• competition may negatively affect our profitability or cash flows, our price increases may have negative effects on volumes and price roll-backs and lower than average pricing to retain and attract customers may negatively affect our yield on base business;

  • we may be unable to maintain or expand margins if we are unable to control costs;

  • we may not be able to successfully execute or continue our operational or other margin improvement plans and programs, including pricing increases; passing on increased costs to our customers; reducing costs due to our operational improvement programs; and divesting under-performing assets and purchasing accretive businesses, any of which could negatively affect our revenues and margins;

  • weather conditions cause our quarter-to-quarter results to fluctuate, and extremely harsh weather or natural disasters may cause us to temporarily shut down operations;

  • inflation and resulting higher interest rates as well as other general and local economic conditions may negatively affect the volumes of waste generated, our financing costs and other expenses;

  • possible changes in our estimates of site remediation requirements, final capping, closure and post-closure obligations, compliance and regulatory developments may increase our expenses;

  • regulations, including regulations to limit greenhouse gas emissions, may negatively impact our business by, among other things, restricting our operations, increasing costs of operations or requiring additional capital expenditures;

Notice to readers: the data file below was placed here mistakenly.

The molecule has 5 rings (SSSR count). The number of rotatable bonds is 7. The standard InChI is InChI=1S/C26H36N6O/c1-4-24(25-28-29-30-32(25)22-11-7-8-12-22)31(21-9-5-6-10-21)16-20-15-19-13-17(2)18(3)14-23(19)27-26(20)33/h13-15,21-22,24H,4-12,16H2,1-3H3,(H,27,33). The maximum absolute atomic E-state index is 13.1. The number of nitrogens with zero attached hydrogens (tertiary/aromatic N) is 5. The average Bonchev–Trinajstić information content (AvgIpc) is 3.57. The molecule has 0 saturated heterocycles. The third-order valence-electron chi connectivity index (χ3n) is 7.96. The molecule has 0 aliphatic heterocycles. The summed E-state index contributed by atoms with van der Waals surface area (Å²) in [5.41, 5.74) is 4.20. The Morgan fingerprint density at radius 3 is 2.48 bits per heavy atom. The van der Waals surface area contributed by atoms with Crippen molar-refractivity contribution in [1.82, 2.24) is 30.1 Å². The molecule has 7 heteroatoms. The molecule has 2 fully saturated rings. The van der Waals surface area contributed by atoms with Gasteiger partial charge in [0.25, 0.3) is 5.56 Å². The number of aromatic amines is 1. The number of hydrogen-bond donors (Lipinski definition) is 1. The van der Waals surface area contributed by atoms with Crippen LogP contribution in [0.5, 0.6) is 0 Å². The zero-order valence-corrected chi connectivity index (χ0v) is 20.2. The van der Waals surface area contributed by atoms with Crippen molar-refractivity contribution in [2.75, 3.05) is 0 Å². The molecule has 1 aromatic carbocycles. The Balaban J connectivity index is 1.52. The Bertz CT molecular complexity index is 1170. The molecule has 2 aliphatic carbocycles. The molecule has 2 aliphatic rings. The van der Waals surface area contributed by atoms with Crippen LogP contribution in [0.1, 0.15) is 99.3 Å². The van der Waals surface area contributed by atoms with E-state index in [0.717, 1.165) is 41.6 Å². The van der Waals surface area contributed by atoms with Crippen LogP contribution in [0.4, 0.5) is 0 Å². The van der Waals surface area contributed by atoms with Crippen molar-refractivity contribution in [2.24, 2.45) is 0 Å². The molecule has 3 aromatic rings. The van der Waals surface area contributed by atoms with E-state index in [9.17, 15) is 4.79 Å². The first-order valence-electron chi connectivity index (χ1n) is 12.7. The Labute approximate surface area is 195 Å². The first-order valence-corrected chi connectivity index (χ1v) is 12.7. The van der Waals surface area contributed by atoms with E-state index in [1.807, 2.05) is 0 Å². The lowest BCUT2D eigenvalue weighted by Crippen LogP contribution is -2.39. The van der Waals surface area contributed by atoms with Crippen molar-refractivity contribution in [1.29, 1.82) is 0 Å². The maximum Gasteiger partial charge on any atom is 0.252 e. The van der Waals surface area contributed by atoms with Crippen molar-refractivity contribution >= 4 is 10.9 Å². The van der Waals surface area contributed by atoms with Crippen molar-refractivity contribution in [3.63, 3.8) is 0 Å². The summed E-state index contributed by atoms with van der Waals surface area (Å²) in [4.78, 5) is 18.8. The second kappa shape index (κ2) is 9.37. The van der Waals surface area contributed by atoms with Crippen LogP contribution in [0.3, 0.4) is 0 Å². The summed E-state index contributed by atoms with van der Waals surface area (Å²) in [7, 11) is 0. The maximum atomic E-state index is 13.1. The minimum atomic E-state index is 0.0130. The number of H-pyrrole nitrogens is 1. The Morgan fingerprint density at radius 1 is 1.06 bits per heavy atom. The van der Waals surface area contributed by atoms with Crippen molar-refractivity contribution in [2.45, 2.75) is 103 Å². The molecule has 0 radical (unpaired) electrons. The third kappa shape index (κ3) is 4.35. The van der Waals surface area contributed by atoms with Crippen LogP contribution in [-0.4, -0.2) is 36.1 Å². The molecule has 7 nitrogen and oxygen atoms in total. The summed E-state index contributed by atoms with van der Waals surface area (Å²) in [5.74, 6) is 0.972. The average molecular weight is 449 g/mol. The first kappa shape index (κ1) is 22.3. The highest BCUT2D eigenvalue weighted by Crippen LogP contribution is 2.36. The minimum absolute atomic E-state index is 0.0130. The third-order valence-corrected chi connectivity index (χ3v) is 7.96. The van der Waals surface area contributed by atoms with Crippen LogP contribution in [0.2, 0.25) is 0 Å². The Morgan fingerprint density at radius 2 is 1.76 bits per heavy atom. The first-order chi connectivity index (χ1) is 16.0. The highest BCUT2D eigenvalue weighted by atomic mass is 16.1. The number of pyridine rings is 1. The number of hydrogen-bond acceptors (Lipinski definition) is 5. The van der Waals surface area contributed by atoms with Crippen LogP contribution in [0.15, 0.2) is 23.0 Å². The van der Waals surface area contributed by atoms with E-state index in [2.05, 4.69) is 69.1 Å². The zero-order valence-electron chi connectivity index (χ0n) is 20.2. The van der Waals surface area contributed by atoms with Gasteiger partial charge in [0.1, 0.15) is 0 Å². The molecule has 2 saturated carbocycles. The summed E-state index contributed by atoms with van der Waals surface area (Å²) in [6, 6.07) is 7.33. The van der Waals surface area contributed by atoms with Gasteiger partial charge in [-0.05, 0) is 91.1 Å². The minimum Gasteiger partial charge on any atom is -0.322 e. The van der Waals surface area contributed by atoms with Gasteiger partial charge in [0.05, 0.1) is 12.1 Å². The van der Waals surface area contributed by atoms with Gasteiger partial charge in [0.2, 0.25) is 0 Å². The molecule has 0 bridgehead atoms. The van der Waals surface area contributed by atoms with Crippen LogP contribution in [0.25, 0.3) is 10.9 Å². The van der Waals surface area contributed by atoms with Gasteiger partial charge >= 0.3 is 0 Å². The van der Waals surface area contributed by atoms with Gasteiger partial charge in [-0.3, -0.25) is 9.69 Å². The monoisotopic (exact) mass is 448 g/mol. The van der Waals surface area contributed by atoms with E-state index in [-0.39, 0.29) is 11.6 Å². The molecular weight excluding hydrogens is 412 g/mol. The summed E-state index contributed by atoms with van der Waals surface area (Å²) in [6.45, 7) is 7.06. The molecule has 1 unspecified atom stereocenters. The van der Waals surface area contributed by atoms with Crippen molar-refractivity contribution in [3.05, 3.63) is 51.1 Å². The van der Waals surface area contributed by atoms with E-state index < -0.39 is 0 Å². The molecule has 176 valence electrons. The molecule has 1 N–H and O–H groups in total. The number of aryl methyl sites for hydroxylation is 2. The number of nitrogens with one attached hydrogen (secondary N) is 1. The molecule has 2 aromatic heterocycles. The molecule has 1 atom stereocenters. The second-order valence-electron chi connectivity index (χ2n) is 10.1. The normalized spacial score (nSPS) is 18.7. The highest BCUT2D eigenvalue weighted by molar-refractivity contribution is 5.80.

• if we are unable to obtain and maintain permits needed to open, operate, and/or expand our facilities, our results of operations will be negatively impacted;

  • limitations or bans on disposal or transportation of out-of-state or cross-border waste or certain categories of waste can increase our expenses and reduce our revenues;

  • fuel price increases or fuel supply shortages may increase our expenses, including our tax expense if Section 45K credits are phased out due to continued high crude oil prices, or restrict our ability to operate;

  • increased costs to obtain financial assurance or the inadequacy of our insurance coverages could negatively impact our liquidity and increase our liabilities;

  • possible charges as a result of shut-down operations, uncompleted development or expansion projects or other events may negatively affect earnings;